A. Definition: That perfection of God by which He is devoid of all change; not only in His being, but also in His perfections, and in His purposes and promises.
1. He is exalted above all becoming – He does not change.
2. In God there is no accession or diminution.
3. There is in Him no growth or decay.
a. His independence implies His immutability. Since He is dependent on nothings, but rather a necessarily existing being, nothing outside can change Him. Since He affirms His own immutability, He will not change Himself.
b. Perfection itself implies His immutability. If He is perfect, He cannot become better or worse. If He can become worse than He is, there is already something imperfect in Him.
a. Isaiah 41:4; 41:26 – There is no change in His Knowledge or plan.
b. James 1:17 – There is not even a hint of change in God.
c. Malachi 3:6.
C. Scope of God’s immutability:
1. 1 Timothy 6:15-16 – In time, in His being.
2. Psalm 139:7-12 – In space.
3. Psalm 139:1-6; Isaiah 43:9-13 – In Knowledge.
4. Genesis 18:14 – In power.
5. Malachi 3:6; Psalm 136 – In goodness.
6. Psalm 33:11; Isaiah 43:13 – In His plans.
D. Two examples where it appears God is not immutable:
A. Exodus 32:10-14: It appears that God changed his mind about destroying His people, but in truth God simply wanted Moses to respond in Faith about the Promise God had made to Abraham.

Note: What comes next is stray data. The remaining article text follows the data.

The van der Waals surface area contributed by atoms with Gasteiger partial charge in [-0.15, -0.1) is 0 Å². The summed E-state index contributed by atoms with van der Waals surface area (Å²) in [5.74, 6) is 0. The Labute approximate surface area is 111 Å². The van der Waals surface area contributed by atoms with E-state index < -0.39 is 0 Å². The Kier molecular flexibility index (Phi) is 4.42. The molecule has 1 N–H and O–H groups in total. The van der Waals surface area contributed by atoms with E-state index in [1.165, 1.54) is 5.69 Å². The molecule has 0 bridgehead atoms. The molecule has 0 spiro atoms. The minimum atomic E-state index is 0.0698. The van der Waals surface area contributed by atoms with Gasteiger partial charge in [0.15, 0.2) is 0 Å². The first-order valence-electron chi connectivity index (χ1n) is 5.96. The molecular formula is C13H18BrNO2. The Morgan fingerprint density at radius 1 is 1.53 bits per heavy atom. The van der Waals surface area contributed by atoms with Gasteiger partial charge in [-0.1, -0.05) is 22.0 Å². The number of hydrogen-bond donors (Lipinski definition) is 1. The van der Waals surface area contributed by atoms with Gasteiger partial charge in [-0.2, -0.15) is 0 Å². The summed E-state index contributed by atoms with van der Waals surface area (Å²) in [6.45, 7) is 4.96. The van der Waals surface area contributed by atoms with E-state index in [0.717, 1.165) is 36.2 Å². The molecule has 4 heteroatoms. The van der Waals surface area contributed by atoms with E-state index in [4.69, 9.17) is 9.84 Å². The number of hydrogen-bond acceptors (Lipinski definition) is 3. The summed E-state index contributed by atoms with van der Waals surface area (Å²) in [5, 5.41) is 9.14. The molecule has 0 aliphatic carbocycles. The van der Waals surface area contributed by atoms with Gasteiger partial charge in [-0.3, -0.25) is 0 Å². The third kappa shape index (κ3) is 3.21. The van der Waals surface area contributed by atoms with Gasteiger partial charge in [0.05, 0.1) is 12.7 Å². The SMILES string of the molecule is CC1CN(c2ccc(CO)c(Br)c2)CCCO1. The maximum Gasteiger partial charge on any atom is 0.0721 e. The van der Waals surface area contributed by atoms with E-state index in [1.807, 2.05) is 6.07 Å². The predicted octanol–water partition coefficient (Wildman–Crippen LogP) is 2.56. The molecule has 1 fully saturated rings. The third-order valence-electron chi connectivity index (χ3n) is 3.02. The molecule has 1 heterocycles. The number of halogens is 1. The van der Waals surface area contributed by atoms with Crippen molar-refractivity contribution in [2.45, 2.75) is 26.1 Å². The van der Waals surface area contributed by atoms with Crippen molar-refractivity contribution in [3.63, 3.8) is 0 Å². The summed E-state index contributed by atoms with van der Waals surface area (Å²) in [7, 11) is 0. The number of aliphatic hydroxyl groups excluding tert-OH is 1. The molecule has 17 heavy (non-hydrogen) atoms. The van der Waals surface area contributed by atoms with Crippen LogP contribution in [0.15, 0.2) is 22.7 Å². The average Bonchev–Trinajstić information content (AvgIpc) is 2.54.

B. Psalm 18:25-26: It appears that God is different things to different people. In reality God is unchanging in His essence. He is always righteous and always requires faith of people. People who have faith receive the results of that faith, while people who are crooked receive the results of that. Its like the law, someone who does not break a law is not arrested by the police, but someone else who does break a law is arrested. Neither the police nor the law have changed, the different people, who did different things, received different results. The difference between my ‘law’ example and God is that God simply requires belief. If we believe, we are counted as righteous.